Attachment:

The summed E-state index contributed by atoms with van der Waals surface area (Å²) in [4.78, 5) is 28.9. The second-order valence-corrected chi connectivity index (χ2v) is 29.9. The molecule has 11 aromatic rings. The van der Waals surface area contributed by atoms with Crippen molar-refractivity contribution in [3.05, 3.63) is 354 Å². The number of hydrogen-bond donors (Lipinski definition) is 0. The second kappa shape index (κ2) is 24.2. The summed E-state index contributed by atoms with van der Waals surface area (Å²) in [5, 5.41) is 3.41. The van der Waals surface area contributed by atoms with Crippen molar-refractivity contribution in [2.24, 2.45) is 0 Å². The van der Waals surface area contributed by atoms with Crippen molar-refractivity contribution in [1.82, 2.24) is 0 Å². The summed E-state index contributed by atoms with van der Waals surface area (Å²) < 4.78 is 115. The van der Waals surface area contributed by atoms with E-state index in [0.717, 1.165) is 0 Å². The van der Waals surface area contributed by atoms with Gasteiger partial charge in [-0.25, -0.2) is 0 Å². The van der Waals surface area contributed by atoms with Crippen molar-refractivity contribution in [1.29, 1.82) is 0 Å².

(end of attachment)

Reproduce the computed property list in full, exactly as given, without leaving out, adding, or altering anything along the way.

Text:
The summed E-state index contributed by atoms with van der Waals surface area (Å²) in [4.78, 5) is 28.9. The second-order valence-corrected chi connectivity index (χ2v) is 29.9. The molecule has 11 aromatic rings. The van der Waals surface area contributed by atoms with Crippen molar-refractivity contribution in [3.05, 3.63) is 354 Å². The number of hydrogen-bond donors (Lipinski definition) is 0. The second kappa shape index (κ2) is 24.2. The summed E-state index contributed by atoms with van der Waals surface area (Å²) in [5, 5.41) is 3.41. The van der Waals surface area contributed by atoms with Crippen molar-refractivity contribution in [2.24, 2.45) is 0 Å². The van der Waals surface area contributed by atoms with Crippen molar-refractivity contribution in [1.82, 2.24) is 0 Å². The summed E-state index contributed by atoms with van der Waals surface area (Å²) < 4.78 is 115. The van der Waals surface area contributed by atoms with E-state index in [0.717, 1.165) is 0 Å². The van der Waals surface area contributed by atoms with Gasteiger partial charge in [-0.25, -0.2) is 0 Å². The van der Waals surface area contributed by atoms with Crippen molar-refractivity contribution in [1.29, 1.82) is 0 Å².